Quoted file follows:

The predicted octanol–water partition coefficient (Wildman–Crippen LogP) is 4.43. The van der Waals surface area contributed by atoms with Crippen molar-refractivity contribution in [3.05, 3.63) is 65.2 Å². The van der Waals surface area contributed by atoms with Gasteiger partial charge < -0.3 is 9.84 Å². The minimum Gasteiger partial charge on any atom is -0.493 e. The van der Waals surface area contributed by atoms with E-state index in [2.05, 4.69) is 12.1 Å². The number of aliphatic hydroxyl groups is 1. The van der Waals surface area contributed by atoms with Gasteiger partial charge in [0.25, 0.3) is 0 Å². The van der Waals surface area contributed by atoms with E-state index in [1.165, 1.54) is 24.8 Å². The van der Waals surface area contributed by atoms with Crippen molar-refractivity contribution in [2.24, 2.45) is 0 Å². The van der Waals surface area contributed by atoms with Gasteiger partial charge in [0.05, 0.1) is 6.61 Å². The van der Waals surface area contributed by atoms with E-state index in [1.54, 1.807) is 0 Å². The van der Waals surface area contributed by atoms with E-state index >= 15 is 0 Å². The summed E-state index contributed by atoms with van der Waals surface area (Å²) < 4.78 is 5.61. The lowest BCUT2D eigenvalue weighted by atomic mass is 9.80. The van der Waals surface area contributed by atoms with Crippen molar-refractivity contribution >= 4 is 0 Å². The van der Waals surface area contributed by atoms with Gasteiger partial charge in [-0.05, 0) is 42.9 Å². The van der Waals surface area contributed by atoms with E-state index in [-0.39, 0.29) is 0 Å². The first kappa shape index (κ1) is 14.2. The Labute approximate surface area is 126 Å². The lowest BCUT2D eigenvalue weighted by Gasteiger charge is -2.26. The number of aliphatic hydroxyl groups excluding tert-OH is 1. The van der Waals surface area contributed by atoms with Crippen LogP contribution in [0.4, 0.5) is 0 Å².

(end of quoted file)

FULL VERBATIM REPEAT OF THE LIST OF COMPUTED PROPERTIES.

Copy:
The predicted octanol–water partition coefficient (Wildman–Crippen LogP) is 4.43. The van der Waals surface area contributed by atoms with Crippen molar-refractivity contribution in [3.05, 3.63) is 65.2 Å². The van der Waals surface area contributed by atoms with Gasteiger partial charge < -0.3 is 9.84 Å². The minimum Gasteiger partial charge on any atom is -0.493 e. The van der Waals surface area contributed by atoms with E-state index in [2.05, 4.69) is 12.1 Å². The number of aliphatic hydroxyl groups is 1. The van der Waals surface area contributed by atoms with Gasteiger partial charge in [0.25, 0.3) is 0 Å². The van der Waals surface area contributed by atoms with E-state index in [1.165, 1.54) is 24.8 Å². The van der Waals surface area contributed by atoms with Crippen molar-refractivity contribution in [2.24, 2.45) is 0 Å². The van der Waals surface area contributed by atoms with Gasteiger partial charge in [0.05, 0.1) is 6.61 Å². The van der Waals surface area contributed by atoms with E-state index in [1.54, 1.807) is 0 Å². The van der Waals surface area contributed by atoms with E-state index >= 15 is 0 Å². The summed E-state index contributed by atoms with van der Waals surface area (Å²) < 4.78 is 5.61. The lowest BCUT2D eigenvalue weighted by atomic mass is 9.80. The van der Waals surface area contributed by atoms with Crippen molar-refractivity contribution >= 4 is 0 Å². The van der Waals surface area contributed by atoms with Gasteiger partial charge in [-0.05, 0) is 42.9 Å². The van der Waals surface area contributed by atoms with E-state index in [-0.39, 0.29) is 0 Å². The first kappa shape index (κ1) is 14.2. The Labute approximate surface area is 126 Å². The lowest BCUT2D eigenvalue weighted by Gasteiger charge is -2.26. The number of aliphatic hydroxyl groups excluding tert-OH is 1. The van der Waals surface area contributed by atoms with Crippen LogP contribution in [0.4, 0.5) is 0 Å².